Mary returned to the centre of the position at Cathcart’s hill, with a dislocated thumb from a hasty dive for cover, her hands stained and smelling of the sherry she had used to wash the blood of the wounded away. Collecting her mules from the errant boy who had absconded with them she then rode to the extreme left flank in the gathering twilight, were she was able to help some men of General Eyre’s Division before heading back to Spring Hill.
That outposts told her the attack had failed with huge losses, although she had been as close as one might get to the action she had been so busy with the wounded, she had no clue as to the outcome. The next day an armistice was put in force and Mary rushed to the scene.
“That battle-field was a fearful sight for a woman to witness”, more death, more friends lost, another funeral to attend. In addition to her everyday jobs in the rear of the lines, where she viewed the war like any other combatant did, Mary was witness to the last field battle of the war.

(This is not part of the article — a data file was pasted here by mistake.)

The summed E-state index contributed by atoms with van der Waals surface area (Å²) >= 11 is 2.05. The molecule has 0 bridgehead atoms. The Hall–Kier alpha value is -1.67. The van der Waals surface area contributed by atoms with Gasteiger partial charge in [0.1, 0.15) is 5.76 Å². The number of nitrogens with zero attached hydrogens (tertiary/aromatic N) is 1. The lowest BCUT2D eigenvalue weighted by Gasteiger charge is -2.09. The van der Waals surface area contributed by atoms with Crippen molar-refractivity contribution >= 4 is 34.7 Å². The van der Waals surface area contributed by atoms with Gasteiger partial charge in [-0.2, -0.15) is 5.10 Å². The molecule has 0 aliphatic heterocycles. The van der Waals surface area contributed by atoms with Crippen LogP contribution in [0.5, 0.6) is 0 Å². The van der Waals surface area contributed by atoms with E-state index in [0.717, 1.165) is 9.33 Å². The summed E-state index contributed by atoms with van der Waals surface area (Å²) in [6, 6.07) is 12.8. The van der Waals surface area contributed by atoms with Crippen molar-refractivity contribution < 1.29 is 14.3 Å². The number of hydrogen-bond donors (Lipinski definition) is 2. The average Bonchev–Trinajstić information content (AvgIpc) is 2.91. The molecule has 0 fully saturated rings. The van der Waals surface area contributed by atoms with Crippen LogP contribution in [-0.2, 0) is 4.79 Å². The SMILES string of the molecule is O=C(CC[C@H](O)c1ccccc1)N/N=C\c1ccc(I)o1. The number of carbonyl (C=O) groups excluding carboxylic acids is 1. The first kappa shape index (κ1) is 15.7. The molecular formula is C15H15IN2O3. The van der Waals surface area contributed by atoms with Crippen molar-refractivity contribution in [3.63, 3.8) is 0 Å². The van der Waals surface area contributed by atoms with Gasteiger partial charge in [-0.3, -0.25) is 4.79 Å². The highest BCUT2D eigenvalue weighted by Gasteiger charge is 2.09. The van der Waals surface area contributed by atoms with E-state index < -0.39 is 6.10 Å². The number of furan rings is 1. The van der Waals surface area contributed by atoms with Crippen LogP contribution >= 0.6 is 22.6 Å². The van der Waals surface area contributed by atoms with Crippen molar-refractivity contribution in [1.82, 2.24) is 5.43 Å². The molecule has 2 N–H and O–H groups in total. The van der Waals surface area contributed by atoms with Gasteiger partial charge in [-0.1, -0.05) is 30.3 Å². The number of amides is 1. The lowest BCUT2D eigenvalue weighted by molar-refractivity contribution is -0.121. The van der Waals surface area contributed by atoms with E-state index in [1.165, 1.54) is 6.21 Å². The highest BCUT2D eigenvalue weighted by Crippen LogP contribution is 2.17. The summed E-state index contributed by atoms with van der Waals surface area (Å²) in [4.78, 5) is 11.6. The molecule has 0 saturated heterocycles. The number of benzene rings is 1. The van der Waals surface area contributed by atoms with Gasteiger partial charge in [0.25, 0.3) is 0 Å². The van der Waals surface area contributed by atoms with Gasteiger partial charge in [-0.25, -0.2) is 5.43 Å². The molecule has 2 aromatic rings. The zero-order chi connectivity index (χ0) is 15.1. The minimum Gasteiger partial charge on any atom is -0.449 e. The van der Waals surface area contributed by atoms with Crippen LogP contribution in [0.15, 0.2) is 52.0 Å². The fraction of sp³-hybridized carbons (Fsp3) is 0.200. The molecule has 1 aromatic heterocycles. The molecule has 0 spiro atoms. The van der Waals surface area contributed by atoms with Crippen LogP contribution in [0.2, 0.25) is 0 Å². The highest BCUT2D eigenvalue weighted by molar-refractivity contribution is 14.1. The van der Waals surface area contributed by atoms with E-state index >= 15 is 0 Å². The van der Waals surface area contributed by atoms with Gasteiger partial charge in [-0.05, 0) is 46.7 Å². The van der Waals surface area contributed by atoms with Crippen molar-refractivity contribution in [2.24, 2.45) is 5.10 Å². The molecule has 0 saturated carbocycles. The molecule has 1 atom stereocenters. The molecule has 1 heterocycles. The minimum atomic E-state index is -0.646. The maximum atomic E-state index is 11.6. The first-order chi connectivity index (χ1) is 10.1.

From a spot on a hill, just above the allied cavalry she watched with her laden mules and bags of refreshments and bandages as the Battle of the Tchernaya played out on 16th August 1855. “I was near enough to hear at times, in the lull of artillery, and above the rattle of the musketry, the excited cheers which told of a daring attack or a successful repulse”
French and Russian Dead, by Cadogan.
After the Russians were repelled, she and the ambulances descended on the field and helped to evacuate the wounded French, Sardinians and Russians. While probing a wound that hit a Russian soldiers jaw, his dying spasm caused his mouth to close shut over her finger and left a scar she carried for the rest of her life.